Too many bills? Too much debt? Not nearly enough money? Many people struggle financially at some point in their lives. Uncontrolled incidents like hospitalisation, losing a job, as well as divorce, can severely transform your financial condition. Yet, when there is no other way to adequately manage your debts, some individuals are forced to file for bankruptcy.

Going bankrupt is never easy. It’s complicated, stressful, and emotional. Consequently, too many individuals dig themselves a deeper hole before even filing for personal bankruptcy. It’s essential that you seek professional advice regarding your bankruptcy options. There are particular financial decisions that should be avoided at all costs to avoid damaging your bankruptcy case. This article will present some tips on things you should never do before going bankrupt.

 

Using Credit Cards

 

The very first thing you should do when you are experiencing financial troubles is to stop using your credit cards. While it is tempting to make modest purchases like food and petrol, the truth is that credit cards have extravagant fees which only get intensified when you’re unable to make repayments. In addition to this, making substantial purchases with the knowledge that you will soon be going bankrupt is considered fraud. Naturally, small purchases are fine, but if you intentionally max out your credit cards prior to filing for bankruptcy, creditors will investigate and you will wind up in a substantially worse position.

 

Repay Favoured Creditors

 

When you have unmanageable debt, do not repay any creditors before you file for bankruptcy. Even though it may seem practical to settle as much debt as possible, the reality is that it can land you in a great deal of trouble! If one creditor is treated favourably over another, it is called ‘preferential transfer’ and will attract court actions which will ultimately delay your bankruptcy filing and discharge. Each and every creditor holds the same weight under Australian Law, so if you completely repay one over another, the bankruptcy trustee will take legal action against the creditor in what’s called a clawback lawsuit. This is done to recover the money that was paid to the favoured creditor so that it can be dispersed equally amongst all creditors.

 

Lie or Withhold any Information

 

Whatever you do, do not lie or withhold any information regarding your financial situation. When you file for bankruptcy, you are required by Law to supply complete and detailed information relating to your assets, income, debts, and expenses. Failing to disclose an asset, for example, is regarded as misrepresentation and you will be liable to criminal prosecution. If you are unclear of something, speak to your lawyer and spend the time to investigate to make sure that you are providing the correct information. When it involves money, there are electronic trails just about everywhere, so don’t think you can hide anything. You might get away with it initially, but it can plague you and your case later down the track.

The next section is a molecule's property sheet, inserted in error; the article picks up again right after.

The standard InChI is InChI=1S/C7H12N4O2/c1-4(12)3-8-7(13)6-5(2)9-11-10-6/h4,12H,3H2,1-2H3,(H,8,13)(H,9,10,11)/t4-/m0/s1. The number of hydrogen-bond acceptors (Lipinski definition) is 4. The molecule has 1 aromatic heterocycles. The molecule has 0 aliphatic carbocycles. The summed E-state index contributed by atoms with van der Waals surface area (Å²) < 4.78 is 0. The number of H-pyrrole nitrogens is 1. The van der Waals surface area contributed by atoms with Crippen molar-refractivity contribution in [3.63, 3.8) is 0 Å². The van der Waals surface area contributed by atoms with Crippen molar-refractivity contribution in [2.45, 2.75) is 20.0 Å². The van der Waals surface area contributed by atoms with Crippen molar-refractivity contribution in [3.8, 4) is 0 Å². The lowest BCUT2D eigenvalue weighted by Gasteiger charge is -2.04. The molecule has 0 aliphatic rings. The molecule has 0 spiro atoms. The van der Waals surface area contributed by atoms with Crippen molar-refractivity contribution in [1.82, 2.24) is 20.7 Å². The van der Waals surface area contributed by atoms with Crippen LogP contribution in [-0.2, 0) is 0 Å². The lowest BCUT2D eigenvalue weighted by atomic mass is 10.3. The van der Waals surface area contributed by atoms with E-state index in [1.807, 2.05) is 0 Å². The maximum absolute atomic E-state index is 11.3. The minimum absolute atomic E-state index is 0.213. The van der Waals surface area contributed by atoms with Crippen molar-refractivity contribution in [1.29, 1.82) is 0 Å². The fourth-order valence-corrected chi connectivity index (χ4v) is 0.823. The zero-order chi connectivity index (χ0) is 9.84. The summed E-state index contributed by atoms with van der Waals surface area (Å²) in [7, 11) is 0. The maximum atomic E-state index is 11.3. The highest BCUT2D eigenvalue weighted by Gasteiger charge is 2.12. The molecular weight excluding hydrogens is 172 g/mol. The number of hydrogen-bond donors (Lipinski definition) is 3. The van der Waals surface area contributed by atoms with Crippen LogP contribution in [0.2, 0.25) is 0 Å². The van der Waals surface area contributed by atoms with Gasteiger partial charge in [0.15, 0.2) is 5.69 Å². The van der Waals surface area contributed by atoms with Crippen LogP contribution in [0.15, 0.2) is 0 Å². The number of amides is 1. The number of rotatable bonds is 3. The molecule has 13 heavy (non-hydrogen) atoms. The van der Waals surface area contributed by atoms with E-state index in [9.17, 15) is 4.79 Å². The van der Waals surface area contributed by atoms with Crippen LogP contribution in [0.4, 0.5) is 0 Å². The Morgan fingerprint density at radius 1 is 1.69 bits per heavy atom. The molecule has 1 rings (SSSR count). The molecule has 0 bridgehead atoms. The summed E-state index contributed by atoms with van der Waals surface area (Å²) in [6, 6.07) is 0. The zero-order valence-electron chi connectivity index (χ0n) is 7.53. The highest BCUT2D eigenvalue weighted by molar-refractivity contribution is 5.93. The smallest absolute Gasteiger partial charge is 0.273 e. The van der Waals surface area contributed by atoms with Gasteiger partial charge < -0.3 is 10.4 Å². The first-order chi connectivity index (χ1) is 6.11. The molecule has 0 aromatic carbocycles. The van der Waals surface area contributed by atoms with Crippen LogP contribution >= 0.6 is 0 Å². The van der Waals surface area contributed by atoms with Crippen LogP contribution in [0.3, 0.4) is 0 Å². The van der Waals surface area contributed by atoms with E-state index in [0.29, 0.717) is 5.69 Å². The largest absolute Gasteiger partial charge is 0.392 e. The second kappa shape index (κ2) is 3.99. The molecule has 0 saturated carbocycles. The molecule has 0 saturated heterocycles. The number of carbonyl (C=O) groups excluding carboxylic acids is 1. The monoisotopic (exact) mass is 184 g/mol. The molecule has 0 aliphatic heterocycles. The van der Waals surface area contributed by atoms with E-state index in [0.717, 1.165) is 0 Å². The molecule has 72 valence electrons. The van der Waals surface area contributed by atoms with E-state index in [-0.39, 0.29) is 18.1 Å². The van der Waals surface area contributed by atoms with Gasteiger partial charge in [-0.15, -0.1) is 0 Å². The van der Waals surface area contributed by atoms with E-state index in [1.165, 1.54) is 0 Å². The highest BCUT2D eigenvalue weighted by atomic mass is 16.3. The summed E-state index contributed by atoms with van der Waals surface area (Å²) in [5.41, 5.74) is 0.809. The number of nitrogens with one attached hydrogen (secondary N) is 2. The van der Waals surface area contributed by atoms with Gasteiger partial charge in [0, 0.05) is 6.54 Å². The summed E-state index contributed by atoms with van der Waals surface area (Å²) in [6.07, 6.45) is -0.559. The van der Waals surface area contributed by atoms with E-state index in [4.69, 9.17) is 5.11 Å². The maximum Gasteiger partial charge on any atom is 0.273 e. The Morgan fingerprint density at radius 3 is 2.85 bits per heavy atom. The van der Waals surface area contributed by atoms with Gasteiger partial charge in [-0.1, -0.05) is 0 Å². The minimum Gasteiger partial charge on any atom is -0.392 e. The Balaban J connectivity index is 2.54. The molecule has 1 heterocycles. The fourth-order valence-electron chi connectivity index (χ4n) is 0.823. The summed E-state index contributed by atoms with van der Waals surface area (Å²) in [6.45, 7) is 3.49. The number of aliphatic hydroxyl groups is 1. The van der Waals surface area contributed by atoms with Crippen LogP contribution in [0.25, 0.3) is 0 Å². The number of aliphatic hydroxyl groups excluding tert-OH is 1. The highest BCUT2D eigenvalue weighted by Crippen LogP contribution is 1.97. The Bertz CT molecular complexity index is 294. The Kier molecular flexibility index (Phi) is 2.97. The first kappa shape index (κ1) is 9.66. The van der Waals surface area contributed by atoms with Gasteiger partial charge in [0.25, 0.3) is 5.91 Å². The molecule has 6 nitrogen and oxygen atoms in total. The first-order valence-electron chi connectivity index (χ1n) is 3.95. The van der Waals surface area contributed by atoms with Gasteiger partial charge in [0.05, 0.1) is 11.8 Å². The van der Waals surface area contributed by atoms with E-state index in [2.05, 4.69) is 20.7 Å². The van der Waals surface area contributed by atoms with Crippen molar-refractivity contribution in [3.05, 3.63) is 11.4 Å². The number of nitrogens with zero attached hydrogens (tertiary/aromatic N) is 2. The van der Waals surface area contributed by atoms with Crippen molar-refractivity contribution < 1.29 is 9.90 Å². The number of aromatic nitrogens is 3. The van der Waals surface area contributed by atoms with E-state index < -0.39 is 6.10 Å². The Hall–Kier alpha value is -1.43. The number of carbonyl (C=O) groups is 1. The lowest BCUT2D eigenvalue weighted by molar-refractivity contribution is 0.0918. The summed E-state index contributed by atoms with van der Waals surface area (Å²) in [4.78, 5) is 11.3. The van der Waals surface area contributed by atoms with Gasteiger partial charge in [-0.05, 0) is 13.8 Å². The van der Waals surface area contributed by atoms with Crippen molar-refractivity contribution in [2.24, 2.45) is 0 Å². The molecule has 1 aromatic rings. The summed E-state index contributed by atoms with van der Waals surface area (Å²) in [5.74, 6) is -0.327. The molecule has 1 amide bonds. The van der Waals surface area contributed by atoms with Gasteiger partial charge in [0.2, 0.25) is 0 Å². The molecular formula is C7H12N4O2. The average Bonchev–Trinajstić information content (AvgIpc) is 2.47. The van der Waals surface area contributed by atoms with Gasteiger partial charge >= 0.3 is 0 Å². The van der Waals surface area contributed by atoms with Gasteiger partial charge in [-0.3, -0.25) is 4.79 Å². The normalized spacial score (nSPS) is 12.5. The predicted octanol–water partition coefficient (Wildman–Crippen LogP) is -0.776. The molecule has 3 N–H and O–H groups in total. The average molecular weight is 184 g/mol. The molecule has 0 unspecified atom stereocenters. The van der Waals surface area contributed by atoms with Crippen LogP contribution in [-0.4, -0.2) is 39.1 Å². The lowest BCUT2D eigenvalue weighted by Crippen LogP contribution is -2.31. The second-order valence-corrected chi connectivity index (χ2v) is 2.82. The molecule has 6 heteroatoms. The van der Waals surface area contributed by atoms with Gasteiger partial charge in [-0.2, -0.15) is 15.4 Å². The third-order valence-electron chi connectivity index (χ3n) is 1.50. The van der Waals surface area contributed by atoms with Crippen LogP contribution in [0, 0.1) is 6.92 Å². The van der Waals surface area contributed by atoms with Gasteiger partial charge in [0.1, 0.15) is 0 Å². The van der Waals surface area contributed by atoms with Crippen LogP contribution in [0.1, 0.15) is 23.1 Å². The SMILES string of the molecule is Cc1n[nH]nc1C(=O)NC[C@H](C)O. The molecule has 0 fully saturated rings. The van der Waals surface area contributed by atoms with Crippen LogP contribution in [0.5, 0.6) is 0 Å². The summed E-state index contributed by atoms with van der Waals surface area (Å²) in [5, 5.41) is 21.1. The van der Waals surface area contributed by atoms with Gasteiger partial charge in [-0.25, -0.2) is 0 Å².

Transfer or Move Assets

 

Transferring or moving assets to a family member’s name to save those assets from bankruptcy is a fantasy. In fact, transferring assets will not protect those assets in any way, and may be interpreted as fraudulent activity which comes with criminal repercussions. Selling assets to settle your debts is, needless to say, a common reaction to try to reduce the financial burden. It’s paramount to keep in mind that your Statement of Financial Affairs is a legal document, so you must be honest with your financial history or face the possible consequences of getting caught. You will be asked by the trustee if you sold, transferred or gave away any assets, typically for a period of one year before filing for bankruptcy. You’ll even be asked what you did with the money you gained from those transfers, so be careful of a preferential transfer, particularly with friends and family members.

 

Deposit Non-Income Earning Money Into Your Bank Account

 

Friends and family are there to help in times of distress. If you’re grappling with financial problems, it’s typical for family and friends to give money to you to mitigate the burden. Do not deposit any money from friends or relatives into your bank account, or any money that is not specifically income related such as work or dividends. It’s also important to keep work related money and personal money entirely separate from each other. All of these activities can produce a lot of confusion and can result in claims of fraud when filing for bankruptcy.

 

As you can see, there are some serious consequences for relatively insignificant financial decisions when you go bankrupt. To guarantee you have the best bankruptcy case possible without any legal hiccups, seek professional advice from the experts. To learn more or to talk to somebody about your circumstances, contact Bankruptcy Experts Townsville on 1300 795 575 or visit http://www.bankruptcyexpertstownsville.com.au